The only thing we know is that we don't know anything


If there's one lesson to be learned from the 2016 presidential primaries, it's that the only thing we — and by we I mean the campaigns, talking heads, and voters — know is that we don't know anything.

Eight or nine months ago, I said Trump would be out of the race in a month, or two at the most. I know I wasn't alone in that prediction. I said Bernie would have a good showing in a handful of states, but wouldn't prove to be so much as a tiny thorn in Hillary's side. Others said the same thing. Nobody could've guessed that the initially 17-person Republican field of candidates would be narrowed down to one before the much, much smaller Democratic field would be.

Yet, here we are. Trump's the Republican nominee. Statistically, Bernie has a shot at winning the Democratic nomination. The three surviving candidates are a billionaire businessman from New York with high unfavorable ratings who waged his way through the Republican primaries on insults and vague positions, a long-time political insider who can't seem to snag what was once thought to be an easy nomination process for her — who also has high unfavorable ratings — and a 74 year-old democratic socialist Senator from a tiny state in New England. Some days I wonder if I'm watching reality unfold, or if I'm just lost in a really obscure novel.

Through the circus of rallies, primaries, spotlight-moments, insults, and poor excuses for "debates," no one could've predicted that we'd end up exactly where we are now. I got it wrong, and so did many others.

Several months back, I relied on my knowledge of political science and the history of election cycles to make predictions about where we'd be at the end of the nominating process. Others did too. I'll be the first to admit I was dead wrong. However, I'm glad I wasn't one of the pundits who changed his take on the race every time the wind blew in a different direction — first they said Jeb, then Trump, then Carson, then Ted, then Rubio, then nobody knew. Every "controversy" doesn't mean the race is decided right then and there, and I hope that's another lesson that we can learn from this election cycle.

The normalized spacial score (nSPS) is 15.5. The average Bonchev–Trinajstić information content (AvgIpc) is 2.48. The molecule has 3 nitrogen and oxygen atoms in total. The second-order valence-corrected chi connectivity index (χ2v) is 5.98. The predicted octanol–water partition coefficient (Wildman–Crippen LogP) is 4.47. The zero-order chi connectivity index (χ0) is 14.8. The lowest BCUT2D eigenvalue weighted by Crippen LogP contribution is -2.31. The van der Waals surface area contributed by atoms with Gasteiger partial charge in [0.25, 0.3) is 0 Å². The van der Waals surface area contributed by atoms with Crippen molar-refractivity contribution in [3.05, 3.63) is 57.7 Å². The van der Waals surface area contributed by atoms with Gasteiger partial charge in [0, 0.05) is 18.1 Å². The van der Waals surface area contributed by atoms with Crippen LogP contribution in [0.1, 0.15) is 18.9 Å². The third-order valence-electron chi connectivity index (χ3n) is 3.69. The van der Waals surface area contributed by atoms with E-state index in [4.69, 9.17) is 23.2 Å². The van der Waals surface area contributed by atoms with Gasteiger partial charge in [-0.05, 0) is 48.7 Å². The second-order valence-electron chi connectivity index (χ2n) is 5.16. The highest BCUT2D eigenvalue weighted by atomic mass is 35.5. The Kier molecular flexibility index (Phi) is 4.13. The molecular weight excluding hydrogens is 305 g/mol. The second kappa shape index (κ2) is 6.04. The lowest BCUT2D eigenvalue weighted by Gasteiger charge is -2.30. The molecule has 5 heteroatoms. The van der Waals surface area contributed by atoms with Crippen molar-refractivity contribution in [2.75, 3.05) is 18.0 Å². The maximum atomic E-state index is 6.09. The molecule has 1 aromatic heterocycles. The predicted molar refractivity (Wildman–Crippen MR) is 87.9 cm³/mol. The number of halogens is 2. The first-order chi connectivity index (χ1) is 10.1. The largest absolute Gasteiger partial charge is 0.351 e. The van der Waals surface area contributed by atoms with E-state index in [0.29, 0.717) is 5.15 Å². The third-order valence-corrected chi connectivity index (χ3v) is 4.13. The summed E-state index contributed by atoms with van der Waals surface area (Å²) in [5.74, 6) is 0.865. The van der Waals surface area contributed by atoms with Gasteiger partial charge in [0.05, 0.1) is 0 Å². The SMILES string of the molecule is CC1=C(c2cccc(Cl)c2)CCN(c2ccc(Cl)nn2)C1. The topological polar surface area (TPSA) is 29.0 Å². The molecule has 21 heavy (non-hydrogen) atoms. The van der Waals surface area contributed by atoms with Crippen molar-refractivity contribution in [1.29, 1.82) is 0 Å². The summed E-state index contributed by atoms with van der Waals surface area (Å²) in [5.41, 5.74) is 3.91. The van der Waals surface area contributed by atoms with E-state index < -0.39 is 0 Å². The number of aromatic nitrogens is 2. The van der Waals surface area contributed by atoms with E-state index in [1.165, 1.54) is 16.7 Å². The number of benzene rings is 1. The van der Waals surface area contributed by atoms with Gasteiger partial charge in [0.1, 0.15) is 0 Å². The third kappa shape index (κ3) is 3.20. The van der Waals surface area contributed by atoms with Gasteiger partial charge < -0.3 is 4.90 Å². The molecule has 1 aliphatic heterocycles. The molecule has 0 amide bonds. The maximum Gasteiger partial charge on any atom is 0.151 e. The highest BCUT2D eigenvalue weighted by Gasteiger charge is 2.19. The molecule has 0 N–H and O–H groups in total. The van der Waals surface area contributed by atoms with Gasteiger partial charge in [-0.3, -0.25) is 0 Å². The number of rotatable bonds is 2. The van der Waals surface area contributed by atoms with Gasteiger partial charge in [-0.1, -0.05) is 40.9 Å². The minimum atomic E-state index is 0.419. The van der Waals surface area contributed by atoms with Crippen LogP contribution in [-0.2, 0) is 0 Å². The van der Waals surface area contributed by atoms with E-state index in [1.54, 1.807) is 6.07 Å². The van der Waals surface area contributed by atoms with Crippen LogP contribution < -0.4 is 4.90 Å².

So for my predictions for the Democratic primary and the general election, I'll rely on my gut. My gut tells me that Hillary will win the nomination. I'm sure the thousands of Bernie supporters who care about my opinion (and by "thousands," I really mean "tens") will be devastated, but I just don't think he'll pull it off. While not set in stone with their support, the superdelegates remain a huge impediment to Bernie achieving victory. He could still win it, but the path has narrowed.

For the general, I think Hillary will probably take it. She appeals to a wider array of demographic groups that play an increasingly important role in determining the outcome of an election. Now Trump could do some damage to Hillary. His insults helped him take down "Little Marco" and "Lyin' Ted," and perhaps they might do the same to Hillary. But my gut doubts it. My gut tells me that he'll probably alienate more people from voting for him relative to the new voters he's brought into the system.

Bear in mind, these guesses — and I won't even call them predictions, just guesses — are in no way indicative of who I want to win. They're just what my gut tells me what'll happen. Either way, this election is historic for a reason other than the fact that we might elect the first female president. As former Mississippi Governor Haley Barbour said, the general election looks like it'll be a match up of the two most disliked candidates in modern history. If you can find an explanation for that, I'm all ears.

My gut could be wrong, but we'll see. I'm not making any bets on it. After all, the only thing that I know is that we don't know anything.

Hayden Dublois is an economics student at Middlebury College and a resident of Manchester.


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